CLICK

WHO GETS CALLED ESSENTIAL

Nobody calls Correctional Officers “Essential.” How convenient.

A Cook County correctional officer has died of apparent COVID-19-related complications. Officer Antoine Jones died Sunday after being diagnosed with coronavirus.

He was 51.

According to his family, Jones was a diabetic and was in the hospital for weeks battling the virus. He eventually suffered from cardiac arrest.

CLICK

JUDGE MATTHEW KENNELLY STICKS UP FOR PRISONERS

Documents recently released by the Cook County Sheriff’s Office reveal numerous incidents of prisoner-led protest and rebellion against guards and staff in the midst of the ongoing Covid-19 outbreak at the facility.

As of May 6, more than 500 detainees at the Cook County Jail have tested positive for Covid-19 and 7 have died, according to statistics gathered by Injustice Watch and documents filed in court.

On April 3, a group of detainees at the facility filed a class action lawsuit petitioning the court to order the Sheriff’s department to take immediate measures to improve health and sanitation at the facility, including by transferring or releasing to “some other form of custody” those detainees most vulnerable to the virus.

On April 9, US District Court Judge Matthew Kennelly granted, in part, the detainee’s petition for a temporary restraining order, ordering the Sheriff’s Department to provide soap and hand sanitizer to detainees and institute the sanitation of surfaces, refrain from the use of “bullpens” for holding detainees in large groups, institute effective testing measures for Covid-19, and distribute face masks to detainees, all within two to three days time.

CLICK

DR. VENTERS…VENTS!

Coordinating a release can happen the right way in communities where there is already a good relationship between the local health department and the correctional facility.

Questions to consider include: What’s the safest place for the person to go? Do they need support?

Many communities are, for example, reserving and buying or renting housing for people being released.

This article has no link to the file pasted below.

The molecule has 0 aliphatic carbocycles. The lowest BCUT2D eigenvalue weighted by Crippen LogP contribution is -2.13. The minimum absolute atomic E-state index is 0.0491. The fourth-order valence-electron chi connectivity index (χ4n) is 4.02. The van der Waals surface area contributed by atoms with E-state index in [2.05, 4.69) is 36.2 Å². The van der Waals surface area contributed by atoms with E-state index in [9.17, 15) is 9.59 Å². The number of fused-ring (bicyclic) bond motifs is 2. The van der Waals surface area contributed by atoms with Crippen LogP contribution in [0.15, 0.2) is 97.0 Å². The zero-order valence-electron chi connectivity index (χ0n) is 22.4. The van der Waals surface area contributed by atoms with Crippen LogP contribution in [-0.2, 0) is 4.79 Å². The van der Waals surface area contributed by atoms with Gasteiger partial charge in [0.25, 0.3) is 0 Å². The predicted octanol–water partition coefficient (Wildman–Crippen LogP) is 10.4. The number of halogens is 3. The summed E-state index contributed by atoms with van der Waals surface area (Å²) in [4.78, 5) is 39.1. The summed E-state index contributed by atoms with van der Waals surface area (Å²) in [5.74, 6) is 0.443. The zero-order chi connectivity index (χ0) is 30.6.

CLICK

COVID-19 DEMAND: KIM FOXX DECARCERATE

We are calling on the Cook County State’s Attorney’s Office to take additional steps to dramatically lower the number of people in jail in response to COVID-19. Specifically, the office should:

1. Decline to file new charges in cases that do not involve danger to a specific person;

2. Agree to release most people seeking bond reviews from custody without payment of money;

3. Immediately dismiss all pending misdemeanors and class 4 felony cases not involving danger to a specific person, starting with cases in which people are in jail; and

4. Cease filing violations of probation and violations of bail bonds for technical violations or reasons not involving danger to a specific person.

CLICK

PRISONER RELEASE

Prisons and jails are fast becoming an epicenter of the COVID-19 pandemic.

Last week, for instance, the New York Times reported that Cook County jail was “now the nation’s largest-known source of coronavirus infections.” After far too much lost time, some governors and criminal justice officials are finally trying to mitigate the damage by releasing inmates or transferring them to home confinement.

To succeed, these steps must extend to prisoners with violent records.

This should be obvious based on sheer numbers. People with violent convictions make up a majority of the total state prison population. Because sentences for violent crimes are longer, they make up an even larger percentage of the older detainees most vulnerable to COVID-19: about two out of every three prisoners over age 55.

So far, this reality is being ignored. Efforts to move people out of prisons and jails have mainly focused on the lowest-hanging fruit: those detained for inability to pay bail, technical parole violations, minor misdemeanors, and the like.

Almost all these measures have excluded people convicted of violent crimes.

Many prepandemic criminal justice reforms have also focused on nonviolent offenders only, so we shouldn’t be surprised. For many, people with violent convictions seem dangerous, and the idea of granting them any kind of relief is simply anathema.

CLICK